Chencho Dema

Punakha—In a remarkable event, people in Sedchena village, located in Goenshari Gewog, Punakha, were amazed to see two Gaur, also known as Bos gaurus, a creature usually found in the warm southern foothills of the country.

Spotting them at such a high altitude is extremely rare and unexpected.

Locally called Relang, Gaurs have been listed as a vulnerable species by the International Union for Conservation of Nature since 1986. These Indian Bison, the largest among wild cattle, are also present in Bhutan, being native to South Asia and Southeast Asia.

Lhab Tshering, the Tshogpa of Sachaed-Nang Chiwog, mentioned that two weeks ago, a Gaur was sighted in the upper part of the village.

“He later recounted that on the evening of March 10, while driving back home from the gewog center, he spotted two Gaurs at the lower end of the village,” he said. 

One week earlier, a man was gored by one of the Gaurs while trying to drive it away from his cow shed out of concern for his cattle’s safety. The sighting of the Gaurs in the vicinity was promptly reported to the forest officials.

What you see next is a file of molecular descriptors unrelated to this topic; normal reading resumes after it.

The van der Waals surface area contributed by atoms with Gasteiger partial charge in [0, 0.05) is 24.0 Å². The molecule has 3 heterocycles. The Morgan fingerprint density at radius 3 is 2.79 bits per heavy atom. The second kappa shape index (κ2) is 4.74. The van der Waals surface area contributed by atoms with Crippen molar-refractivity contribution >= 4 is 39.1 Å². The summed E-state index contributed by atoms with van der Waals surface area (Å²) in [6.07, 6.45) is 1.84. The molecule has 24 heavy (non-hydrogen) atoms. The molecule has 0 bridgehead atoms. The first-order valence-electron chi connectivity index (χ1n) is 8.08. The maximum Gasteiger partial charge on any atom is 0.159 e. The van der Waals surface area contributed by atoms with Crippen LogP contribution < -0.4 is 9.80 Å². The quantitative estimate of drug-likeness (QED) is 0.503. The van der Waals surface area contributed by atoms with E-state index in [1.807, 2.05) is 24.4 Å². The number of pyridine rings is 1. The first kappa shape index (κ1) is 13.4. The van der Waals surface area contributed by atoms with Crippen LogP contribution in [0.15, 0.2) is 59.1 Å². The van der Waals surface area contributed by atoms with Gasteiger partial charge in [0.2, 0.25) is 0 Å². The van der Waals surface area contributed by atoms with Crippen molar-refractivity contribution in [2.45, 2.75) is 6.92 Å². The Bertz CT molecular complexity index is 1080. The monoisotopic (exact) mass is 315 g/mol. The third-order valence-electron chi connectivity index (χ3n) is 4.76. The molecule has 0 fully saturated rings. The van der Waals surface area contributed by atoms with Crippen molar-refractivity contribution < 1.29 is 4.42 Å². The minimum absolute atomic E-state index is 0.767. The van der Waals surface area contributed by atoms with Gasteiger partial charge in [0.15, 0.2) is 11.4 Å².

The Tshogpa also observed that these two Gaurs are only seen during the evening hours, as they are absent during the daytime.

Meanwhile, discussions among the residents on WeChat continue regarding whether the appearance of a new species in the village signifies a positive or negative omen.

Rinzin Dorji, the acting Chief Forest Officer of Jigme Dorji National Park (JDNP), said that it is unusual to find Gaurs at such high altitudes. He mentioned that in the last two years, there has been a noticeable change in the Gaurs’ movement patterns.

In 2021, a solitary Gaur was spotted in Barshong village in Naro Gewog, and later, the same Gaur was seen in Laya. At present, forest officials are actively monitoring the two Gaurs and assessing any potential risks they might pose to the local residents.

A forest official says that the migration of Gaurs to higher elevations may be influenced by climate change and the hunting and poaching of Gaurs in border regions, compelling them to seek safety at higher altitudes.

He said that Gaurs could be exploring new habitats or grazing areas, showcasing their adaptability to colder climates.